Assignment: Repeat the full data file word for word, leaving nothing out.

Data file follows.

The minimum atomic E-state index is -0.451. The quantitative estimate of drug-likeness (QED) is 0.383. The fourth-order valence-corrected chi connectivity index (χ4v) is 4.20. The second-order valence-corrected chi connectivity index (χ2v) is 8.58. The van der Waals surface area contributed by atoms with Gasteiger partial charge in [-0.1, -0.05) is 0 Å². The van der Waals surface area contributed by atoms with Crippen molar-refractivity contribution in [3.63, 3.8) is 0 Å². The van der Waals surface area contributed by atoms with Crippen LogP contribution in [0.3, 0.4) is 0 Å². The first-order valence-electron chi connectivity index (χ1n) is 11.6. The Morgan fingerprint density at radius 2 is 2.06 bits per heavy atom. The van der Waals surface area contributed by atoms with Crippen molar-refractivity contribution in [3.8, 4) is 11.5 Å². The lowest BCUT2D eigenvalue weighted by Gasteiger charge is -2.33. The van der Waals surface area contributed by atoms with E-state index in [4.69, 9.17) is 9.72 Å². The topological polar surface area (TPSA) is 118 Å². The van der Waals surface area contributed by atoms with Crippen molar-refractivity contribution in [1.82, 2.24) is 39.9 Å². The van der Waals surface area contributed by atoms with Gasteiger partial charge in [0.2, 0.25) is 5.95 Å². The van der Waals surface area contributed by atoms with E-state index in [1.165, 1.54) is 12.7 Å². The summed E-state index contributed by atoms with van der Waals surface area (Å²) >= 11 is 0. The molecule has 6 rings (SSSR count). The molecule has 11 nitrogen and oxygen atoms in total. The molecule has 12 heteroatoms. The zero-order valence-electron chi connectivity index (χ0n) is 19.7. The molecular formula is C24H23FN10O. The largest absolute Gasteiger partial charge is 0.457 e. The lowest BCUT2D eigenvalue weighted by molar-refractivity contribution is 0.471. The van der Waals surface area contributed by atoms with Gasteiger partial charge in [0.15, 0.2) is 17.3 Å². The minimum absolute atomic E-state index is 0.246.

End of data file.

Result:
The minimum atomic E-state index is -0.451. The quantitative estimate of drug-likeness (QED) is 0.383. The fourth-order valence-corrected chi connectivity index (χ4v) is 4.20. The second-order valence-corrected chi connectivity index (χ2v) is 8.58. The van der Waals surface area contributed by atoms with Gasteiger partial charge in [-0.1, -0.05) is 0 Å². The van der Waals surface area contributed by atoms with Crippen molar-refractivity contribution in [3.63, 3.8) is 0 Å². The van der Waals surface area contributed by atoms with Crippen LogP contribution in [0.3, 0.4) is 0 Å². The first-order valence-electron chi connectivity index (χ1n) is 11.6. The Morgan fingerprint density at radius 2 is 2.06 bits per heavy atom. The van der Waals surface area contributed by atoms with Crippen molar-refractivity contribution in [3.8, 4) is 11.5 Å². The lowest BCUT2D eigenvalue weighted by Gasteiger charge is -2.33. The van der Waals surface area contributed by atoms with E-state index in [4.69, 9.17) is 9.72 Å². The topological polar surface area (TPSA) is 118 Å². The van der Waals surface area contributed by atoms with Crippen molar-refractivity contribution in [1.82, 2.24) is 39.9 Å². The van der Waals surface area contributed by atoms with Gasteiger partial charge in [0.2, 0.25) is 5.95 Å². The van der Waals surface area contributed by atoms with E-state index in [1.165, 1.54) is 12.7 Å². The summed E-state index contributed by atoms with van der Waals surface area (Å²) >= 11 is 0. The molecule has 6 rings (SSSR count). The molecule has 11 nitrogen and oxygen atoms in total. The molecule has 12 heteroatoms. The zero-order valence-electron chi connectivity index (χ0n) is 19.7. The molecular formula is C24H23FN10O. The largest absolute Gasteiger partial charge is 0.457 e. The lowest BCUT2D eigenvalue weighted by molar-refractivity contribution is 0.471. The van der Waals surface area contributed by atoms with Gasteiger partial charge in [0.15, 0.2) is 17.3 Å². The minimum absolute atomic E-state index is 0.246.